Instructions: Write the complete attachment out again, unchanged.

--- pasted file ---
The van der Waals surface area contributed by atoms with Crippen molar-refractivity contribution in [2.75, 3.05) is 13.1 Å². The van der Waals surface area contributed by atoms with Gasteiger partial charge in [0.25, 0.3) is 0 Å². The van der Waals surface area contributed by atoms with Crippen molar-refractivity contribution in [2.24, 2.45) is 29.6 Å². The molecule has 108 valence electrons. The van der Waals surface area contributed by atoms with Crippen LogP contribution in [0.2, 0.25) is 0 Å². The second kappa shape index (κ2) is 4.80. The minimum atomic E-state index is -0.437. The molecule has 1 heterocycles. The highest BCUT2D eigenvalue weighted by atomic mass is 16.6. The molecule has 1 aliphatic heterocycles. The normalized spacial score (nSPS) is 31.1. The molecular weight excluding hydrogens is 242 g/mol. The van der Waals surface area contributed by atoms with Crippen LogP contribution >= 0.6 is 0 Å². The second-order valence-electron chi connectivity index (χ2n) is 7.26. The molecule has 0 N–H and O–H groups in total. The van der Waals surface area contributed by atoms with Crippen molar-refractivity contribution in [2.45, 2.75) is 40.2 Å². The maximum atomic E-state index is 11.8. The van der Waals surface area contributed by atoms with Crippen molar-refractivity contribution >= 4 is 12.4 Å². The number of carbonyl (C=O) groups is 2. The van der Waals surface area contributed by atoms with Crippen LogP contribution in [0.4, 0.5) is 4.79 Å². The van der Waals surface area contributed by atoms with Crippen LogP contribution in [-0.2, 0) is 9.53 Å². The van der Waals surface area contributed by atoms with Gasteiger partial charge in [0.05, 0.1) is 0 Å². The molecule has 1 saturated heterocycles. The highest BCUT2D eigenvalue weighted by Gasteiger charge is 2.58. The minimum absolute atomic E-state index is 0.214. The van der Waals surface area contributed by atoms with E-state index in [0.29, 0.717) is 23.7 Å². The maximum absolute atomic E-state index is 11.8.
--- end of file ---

The van der Waals surface area contributed by atoms with Crippen molar-refractivity contribution in [2.75, 3.05) is 13.1 Å². The van der Waals surface area contributed by atoms with Gasteiger partial charge in [0.25, 0.3) is 0 Å². The van der Waals surface area contributed by atoms with Crippen molar-refractivity contribution in [2.24, 2.45) is 29.6 Å². The molecule has 108 valence electrons. The van der Waals surface area contributed by atoms with Crippen LogP contribution in [0.2, 0.25) is 0 Å². The second kappa shape index (κ2) is 4.80. The minimum atomic E-state index is -0.437. The molecule has 1 heterocycles. The highest BCUT2D eigenvalue weighted by atomic mass is 16.6. The molecule has 1 aliphatic heterocycles. The normalized spacial score (nSPS) is 31.1. The molecular weight excluding hydrogens is 242 g/mol. The van der Waals surface area contributed by atoms with Crippen LogP contribution >= 0.6 is 0 Å². The second-order valence-electron chi connectivity index (χ2n) is 7.26. The molecule has 0 N–H and O–H groups in total. The van der Waals surface area contributed by atoms with Crippen molar-refractivity contribution in [2.45, 2.75) is 40.2 Å². The maximum atomic E-state index is 11.8. The van der Waals surface area contributed by atoms with Crippen molar-refractivity contribution >= 4 is 12.4 Å². The number of carbonyl (C=O) groups is 2. The van der Waals surface area contributed by atoms with Crippen LogP contribution in [0.4, 0.5) is 4.79 Å². The van der Waals surface area contributed by atoms with Crippen LogP contribution in [-0.2, 0) is 9.53 Å². The van der Waals surface area contributed by atoms with Gasteiger partial charge in [0.05, 0.1) is 0 Å². The molecule has 1 saturated heterocycles. The highest BCUT2D eigenvalue weighted by Gasteiger charge is 2.58. The minimum absolute atomic E-state index is 0.214. The van der Waals surface area contributed by atoms with E-state index in [0.29, 0.717) is 23.7 Å². The maximum absolute atomic E-state index is 11.8.